How You Can Stop Mental Illness Stigma

By Laura Greenstein | May. 01, 2017


Some people believe that focusing on fighting stigma is a worthless cause. They wonder why NAMI pushes our StigmaFree campaign so much. Why does being StigmaFree matter? What difference does it really make?

Because of stigma, those who experience mental illness are often labeled and seen as their condition—and nothing more. They are often:

  • Held responsible for their conditions.
  • Expected to change their thoughts and behaviors.
  • Avoided, isolated and ostracized.
  • Viewed as unpredictable, erratic and sometimes dangerous.
  • Considered incapable or unable to make rational decisions.

Living with a mental health condition is already challenging, and the added burden of stigma leads to tragic outcomes. According to the CDC, more than 41,000 individuals take their own life each year. Suicide is the 10th leading cause of death among adults in the U.S. and the 3rd leading cause of death among people aged 10-24. We need to step up to fight stigma and prevent suicide.

So, you see, StigmaFree is not just some marketing campaign—it’s an individual’s all-encompassing approach to mental illness. When you are StigmaFree, you are:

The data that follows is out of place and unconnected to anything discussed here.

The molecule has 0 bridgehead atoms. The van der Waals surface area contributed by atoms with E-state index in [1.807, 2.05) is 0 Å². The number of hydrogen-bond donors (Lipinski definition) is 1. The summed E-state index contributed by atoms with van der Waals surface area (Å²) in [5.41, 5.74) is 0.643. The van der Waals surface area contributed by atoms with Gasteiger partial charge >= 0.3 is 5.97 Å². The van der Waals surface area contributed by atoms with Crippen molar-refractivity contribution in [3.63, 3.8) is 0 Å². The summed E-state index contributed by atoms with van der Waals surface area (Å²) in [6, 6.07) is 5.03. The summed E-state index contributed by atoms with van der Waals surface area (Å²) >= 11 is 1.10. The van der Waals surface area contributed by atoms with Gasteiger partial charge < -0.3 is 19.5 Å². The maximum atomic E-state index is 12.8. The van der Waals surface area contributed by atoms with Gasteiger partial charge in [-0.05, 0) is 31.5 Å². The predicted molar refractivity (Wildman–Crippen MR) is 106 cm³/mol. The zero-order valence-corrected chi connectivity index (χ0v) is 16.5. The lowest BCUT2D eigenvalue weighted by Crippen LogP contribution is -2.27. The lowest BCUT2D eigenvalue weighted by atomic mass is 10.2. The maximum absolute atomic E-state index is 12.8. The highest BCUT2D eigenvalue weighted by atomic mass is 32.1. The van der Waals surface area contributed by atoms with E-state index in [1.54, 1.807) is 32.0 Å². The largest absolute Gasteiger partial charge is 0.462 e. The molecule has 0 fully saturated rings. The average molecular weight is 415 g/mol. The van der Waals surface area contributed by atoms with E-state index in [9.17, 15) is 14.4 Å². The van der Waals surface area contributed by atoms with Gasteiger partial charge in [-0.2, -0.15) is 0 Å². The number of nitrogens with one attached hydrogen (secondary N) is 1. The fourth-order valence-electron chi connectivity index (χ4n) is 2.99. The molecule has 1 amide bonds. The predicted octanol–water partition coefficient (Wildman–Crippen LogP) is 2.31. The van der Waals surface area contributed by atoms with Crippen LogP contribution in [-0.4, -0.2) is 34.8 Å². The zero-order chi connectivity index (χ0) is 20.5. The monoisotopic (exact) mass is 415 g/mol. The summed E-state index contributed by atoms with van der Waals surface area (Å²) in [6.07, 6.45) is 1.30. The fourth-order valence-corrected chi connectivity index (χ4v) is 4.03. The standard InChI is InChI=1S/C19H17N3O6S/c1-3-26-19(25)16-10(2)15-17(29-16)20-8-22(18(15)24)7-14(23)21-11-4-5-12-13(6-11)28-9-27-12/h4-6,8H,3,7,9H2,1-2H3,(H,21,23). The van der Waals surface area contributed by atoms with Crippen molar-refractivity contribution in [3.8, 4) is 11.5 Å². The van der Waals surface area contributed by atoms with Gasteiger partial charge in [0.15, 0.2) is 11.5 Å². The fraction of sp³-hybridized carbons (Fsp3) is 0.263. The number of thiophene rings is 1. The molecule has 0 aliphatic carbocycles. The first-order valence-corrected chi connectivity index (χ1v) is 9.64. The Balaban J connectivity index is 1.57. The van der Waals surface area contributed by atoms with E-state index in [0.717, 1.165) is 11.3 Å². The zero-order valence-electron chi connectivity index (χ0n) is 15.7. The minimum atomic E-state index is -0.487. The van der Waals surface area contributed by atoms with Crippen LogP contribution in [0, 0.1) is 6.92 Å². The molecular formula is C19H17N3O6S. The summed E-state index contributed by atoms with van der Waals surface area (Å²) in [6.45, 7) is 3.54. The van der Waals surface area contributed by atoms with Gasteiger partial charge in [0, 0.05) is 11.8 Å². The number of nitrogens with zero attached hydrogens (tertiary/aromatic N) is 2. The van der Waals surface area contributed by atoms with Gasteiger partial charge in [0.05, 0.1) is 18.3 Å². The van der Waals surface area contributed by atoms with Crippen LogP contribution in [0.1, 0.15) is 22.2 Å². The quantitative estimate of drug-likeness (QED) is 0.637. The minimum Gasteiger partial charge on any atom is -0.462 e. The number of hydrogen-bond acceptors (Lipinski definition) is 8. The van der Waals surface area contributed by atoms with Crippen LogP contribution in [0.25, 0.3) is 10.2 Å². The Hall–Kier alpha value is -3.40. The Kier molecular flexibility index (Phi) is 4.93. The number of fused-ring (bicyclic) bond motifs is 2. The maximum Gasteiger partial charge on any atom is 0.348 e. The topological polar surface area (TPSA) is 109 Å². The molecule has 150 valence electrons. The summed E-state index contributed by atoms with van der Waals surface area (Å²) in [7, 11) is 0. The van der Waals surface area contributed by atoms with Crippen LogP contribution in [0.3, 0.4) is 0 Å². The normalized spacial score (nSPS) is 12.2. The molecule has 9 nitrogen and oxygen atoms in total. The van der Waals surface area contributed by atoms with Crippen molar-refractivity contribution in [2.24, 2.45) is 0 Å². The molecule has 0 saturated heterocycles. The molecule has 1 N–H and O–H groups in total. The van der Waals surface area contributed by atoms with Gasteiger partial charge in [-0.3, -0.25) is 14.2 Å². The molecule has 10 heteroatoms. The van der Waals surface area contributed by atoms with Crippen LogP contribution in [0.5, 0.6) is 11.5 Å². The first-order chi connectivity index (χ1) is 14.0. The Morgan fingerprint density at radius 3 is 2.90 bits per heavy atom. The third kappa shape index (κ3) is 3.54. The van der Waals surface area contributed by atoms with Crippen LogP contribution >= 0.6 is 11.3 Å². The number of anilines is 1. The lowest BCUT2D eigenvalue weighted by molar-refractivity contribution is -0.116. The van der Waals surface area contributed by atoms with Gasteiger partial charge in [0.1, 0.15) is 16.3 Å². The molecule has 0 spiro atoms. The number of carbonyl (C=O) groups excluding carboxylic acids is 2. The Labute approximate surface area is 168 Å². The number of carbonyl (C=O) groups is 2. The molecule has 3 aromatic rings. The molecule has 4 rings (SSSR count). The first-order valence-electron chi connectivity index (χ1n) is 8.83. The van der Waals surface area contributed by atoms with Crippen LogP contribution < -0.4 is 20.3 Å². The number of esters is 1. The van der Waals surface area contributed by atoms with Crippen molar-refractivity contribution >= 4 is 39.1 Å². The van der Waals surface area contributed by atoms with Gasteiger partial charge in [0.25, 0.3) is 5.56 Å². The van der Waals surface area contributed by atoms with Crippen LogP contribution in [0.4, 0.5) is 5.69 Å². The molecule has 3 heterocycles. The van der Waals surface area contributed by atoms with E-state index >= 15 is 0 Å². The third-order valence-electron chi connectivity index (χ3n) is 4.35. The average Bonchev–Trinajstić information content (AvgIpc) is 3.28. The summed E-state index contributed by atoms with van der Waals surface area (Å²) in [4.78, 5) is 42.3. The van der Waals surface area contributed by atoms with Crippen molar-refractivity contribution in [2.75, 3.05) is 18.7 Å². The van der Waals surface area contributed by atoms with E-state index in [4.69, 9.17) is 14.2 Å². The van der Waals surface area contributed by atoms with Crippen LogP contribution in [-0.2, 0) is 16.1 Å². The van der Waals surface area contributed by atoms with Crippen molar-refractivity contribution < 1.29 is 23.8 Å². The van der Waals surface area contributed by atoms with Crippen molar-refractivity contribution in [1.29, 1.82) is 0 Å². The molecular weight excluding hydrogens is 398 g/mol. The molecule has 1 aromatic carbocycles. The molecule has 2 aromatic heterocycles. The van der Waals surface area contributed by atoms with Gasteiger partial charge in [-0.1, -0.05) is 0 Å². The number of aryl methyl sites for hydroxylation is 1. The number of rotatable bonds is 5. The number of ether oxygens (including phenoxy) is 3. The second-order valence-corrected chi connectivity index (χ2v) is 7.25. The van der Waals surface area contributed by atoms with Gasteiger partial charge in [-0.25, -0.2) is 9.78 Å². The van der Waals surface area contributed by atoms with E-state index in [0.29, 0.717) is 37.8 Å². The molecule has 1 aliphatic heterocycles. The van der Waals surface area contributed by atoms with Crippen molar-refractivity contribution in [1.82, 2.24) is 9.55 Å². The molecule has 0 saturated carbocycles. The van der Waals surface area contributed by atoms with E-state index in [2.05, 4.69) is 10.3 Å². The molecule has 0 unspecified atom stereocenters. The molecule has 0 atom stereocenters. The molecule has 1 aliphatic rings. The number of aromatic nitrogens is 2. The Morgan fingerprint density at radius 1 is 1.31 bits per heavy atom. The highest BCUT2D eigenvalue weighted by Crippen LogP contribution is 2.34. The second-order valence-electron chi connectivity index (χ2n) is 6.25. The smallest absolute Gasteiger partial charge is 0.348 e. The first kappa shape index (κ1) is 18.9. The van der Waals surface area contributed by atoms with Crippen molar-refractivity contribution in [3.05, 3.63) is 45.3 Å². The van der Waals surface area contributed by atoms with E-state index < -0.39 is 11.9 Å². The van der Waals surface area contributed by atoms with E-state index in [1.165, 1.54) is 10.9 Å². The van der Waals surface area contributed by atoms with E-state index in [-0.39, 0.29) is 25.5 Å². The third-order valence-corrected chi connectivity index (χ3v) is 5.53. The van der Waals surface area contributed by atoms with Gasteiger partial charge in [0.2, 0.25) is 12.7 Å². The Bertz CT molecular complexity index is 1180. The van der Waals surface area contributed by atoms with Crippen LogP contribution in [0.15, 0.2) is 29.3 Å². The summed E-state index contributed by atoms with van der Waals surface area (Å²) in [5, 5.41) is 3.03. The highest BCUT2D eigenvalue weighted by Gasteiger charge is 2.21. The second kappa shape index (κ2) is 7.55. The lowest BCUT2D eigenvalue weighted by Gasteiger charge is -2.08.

Open to Conversations About Mental Health

To reduce mental illness-related stigma, we need to feel comfortable having conversations about it. It used to be that cancer was “taboo” to talk about, but through open and honest conversations, cancer became de-stigmatized. The more we talk about mental health conditions, the more normalized it becomes. Starting the conversation is the first step.

Respectful with Language

Words are powerful—they can both heal and harm. We need to watch our words when talking about mental illness:

Use person-first language. A person is not defined by a condition, and someone should not be addressed as such. A person experiences bipolar disorder—he’s not bipolar. A person experiences mental illness—she doesn’t belong to a group called “the mentally ill.”

Be cautious when talking about suicide. Suicide is a sensitive topic and should be talked about in a way that is respectful to the person and their loved ones. A person is “lost to suicide” or “died by suicide” rather than “committed suicide.” If a person tries to take their life, they “attempted suicide” opposed to “had an unsuccessful suicide.”